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How to Establish Paternity in Illinois

 Posted on December 09, 2016 in Paternity

Palatine family law attorney, establish paternityThe birth of a child brings joy and excitement to parents, family and friends. This event also marks the beginning of the time a parent has to shape the child into the type of person he or she will develop into as an adult. People commonly assume that all parents have the full bevy of legal rights typically held upon birth. This is correct for mothers and married couples. However, unwed fathers have no right to custody or visitation with a child until paternity is legally established.

Paternity is the legal recognition that a man is the father of a child. The establishment of paternity is necessary for unwed fathers who wish to assume the all the rights and obligations parents have over a child. Illinois offers several options to confirm paternity; however, not every legal procedure has the same effect. Therefore, understanding the consequences of each alternative is important when determining which to choose.

DNA testing is the gold standard for proving the paternity of a child, and is used today to unravel mysteries around unknown parentage. People are now even submitting DNA samples to online ancestry websites to find lost relatives and identify absent parents. Just a few years ago, this type of search would have been impossible, but advances in technology continually make connecting with others easier. Unmarried men wishing to remain an active presence in their children's lives need to understand the legal requirements to gain their parental rights.

Voluntary Acknowledgement

The easiest method of establishing paternity is to file a Voluntary Acknowledgement of Paternity (VAP) form with the Illinois Department of Healthcare and Family Services (HFS). The VAP form must be signed by both parents and two witnesses. Completing this form allows the man to be listed as the father on the birth certificate, and holds the same legal force as a Court Declaration of Paternity. This means that executing this form obligates the man to financially support the child until age 18. Yet the form also allows the man to petition for parenting time and responsibilities in Family Court.

Note that executing this form alone does not grant the man enforceable rights as to parenting time, but simply the ability to ask a Court to allocate and approve them. Either parent has the right to rescind or cancel this acknowledgement within 60 days of the acknowledgement's effectiveness, or the date of a Court proceeding related to the child, whichever occurs first.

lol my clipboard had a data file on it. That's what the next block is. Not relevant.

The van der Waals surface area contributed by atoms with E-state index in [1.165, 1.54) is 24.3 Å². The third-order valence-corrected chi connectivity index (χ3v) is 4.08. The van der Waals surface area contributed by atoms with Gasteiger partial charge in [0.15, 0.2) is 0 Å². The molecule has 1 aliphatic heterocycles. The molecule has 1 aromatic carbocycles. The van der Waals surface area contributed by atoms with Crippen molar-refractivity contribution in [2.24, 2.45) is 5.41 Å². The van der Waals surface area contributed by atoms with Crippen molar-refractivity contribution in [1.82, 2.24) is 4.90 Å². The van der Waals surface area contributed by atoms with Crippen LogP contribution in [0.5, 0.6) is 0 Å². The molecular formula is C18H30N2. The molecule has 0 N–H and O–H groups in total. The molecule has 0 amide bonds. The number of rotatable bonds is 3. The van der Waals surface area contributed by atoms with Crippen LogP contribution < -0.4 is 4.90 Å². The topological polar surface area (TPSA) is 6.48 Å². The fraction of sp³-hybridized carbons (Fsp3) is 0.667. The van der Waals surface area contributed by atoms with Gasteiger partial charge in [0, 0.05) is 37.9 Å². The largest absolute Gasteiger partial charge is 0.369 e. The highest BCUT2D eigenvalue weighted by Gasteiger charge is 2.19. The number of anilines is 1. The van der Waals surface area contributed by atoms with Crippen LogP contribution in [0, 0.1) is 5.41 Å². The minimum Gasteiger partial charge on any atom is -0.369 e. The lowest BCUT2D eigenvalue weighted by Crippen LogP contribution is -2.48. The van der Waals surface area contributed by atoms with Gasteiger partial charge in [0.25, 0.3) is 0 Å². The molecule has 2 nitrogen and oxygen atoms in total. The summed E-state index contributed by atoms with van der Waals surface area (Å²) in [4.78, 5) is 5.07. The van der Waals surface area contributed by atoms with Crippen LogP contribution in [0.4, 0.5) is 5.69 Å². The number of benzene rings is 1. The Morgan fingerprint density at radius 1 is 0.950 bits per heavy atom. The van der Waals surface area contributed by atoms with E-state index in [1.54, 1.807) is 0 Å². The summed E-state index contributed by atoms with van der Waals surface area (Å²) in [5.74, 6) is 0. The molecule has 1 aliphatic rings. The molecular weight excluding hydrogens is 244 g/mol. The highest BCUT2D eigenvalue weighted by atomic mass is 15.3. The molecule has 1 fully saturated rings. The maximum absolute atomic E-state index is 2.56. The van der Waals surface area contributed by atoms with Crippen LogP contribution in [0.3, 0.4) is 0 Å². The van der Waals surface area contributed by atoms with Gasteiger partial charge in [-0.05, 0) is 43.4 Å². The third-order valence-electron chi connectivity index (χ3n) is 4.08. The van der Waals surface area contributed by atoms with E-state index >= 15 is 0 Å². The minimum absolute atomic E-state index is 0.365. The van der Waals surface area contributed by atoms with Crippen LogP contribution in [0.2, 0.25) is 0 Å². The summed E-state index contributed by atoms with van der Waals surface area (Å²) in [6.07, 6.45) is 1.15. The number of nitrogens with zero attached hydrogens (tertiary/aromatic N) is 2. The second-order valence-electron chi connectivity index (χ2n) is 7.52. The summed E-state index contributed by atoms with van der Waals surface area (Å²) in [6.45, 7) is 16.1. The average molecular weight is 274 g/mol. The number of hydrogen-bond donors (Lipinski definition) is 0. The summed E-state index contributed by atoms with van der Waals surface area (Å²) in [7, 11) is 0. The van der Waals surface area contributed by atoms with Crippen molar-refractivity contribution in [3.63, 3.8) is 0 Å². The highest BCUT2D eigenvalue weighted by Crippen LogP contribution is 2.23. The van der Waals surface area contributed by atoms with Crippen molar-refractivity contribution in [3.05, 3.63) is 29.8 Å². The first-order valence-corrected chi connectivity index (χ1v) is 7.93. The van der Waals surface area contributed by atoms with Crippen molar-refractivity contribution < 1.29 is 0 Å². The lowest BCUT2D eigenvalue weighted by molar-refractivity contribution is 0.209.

Genetic Testing

Genetic testing is the most accurate way to determine paternity, and should be used in all cases where a party questions the identity of a child's father. These tests are frequently ordered in connection with petitions to determine parentage, and are used to verify if specific individuals are biologically related to a child.

Determining parentage is an essential prerequisite to enforcing child support obligations or allocating parenting responsibilities. Many individuals and entities have the ability to file a petition for parentage, including:

  • The child;
  • The child's mother;
  • A man presumed or alleging himself to be the child's father;
  • HFS in connection with child support collection; and
  • Any person or governmental agency who has physical custody of the child, or is providing financial support.

DNA samples from the mother, alleged father and child are tested in these cases, although the mother's DNA is not essential. If genetic testing identifies the man as the father of the child within a 99.9 percent probability, then these results are admitted as conclusive evidence of paternity. However, the father may rebut the results with other genetic testing that indicates the man is not biologically related to the child, or identifies someone else as the father. The cost of testing is usually borne by the party that filed the petition, but may be allocated between parties or offered at reduced cost to those with economic hardships.

Contact an Illinois Family Law Attorney

If you have questions about paternity, turn to an experienced Palatine family law attorney. The Law Office of Nicholas W. Richardson offers legal services in a variety of family law matters, including paternity, and can help to establish and enforce your parental rights. Those living in northwest Chicagoland should contact Attorney Richardson today to schedule a free consultation.


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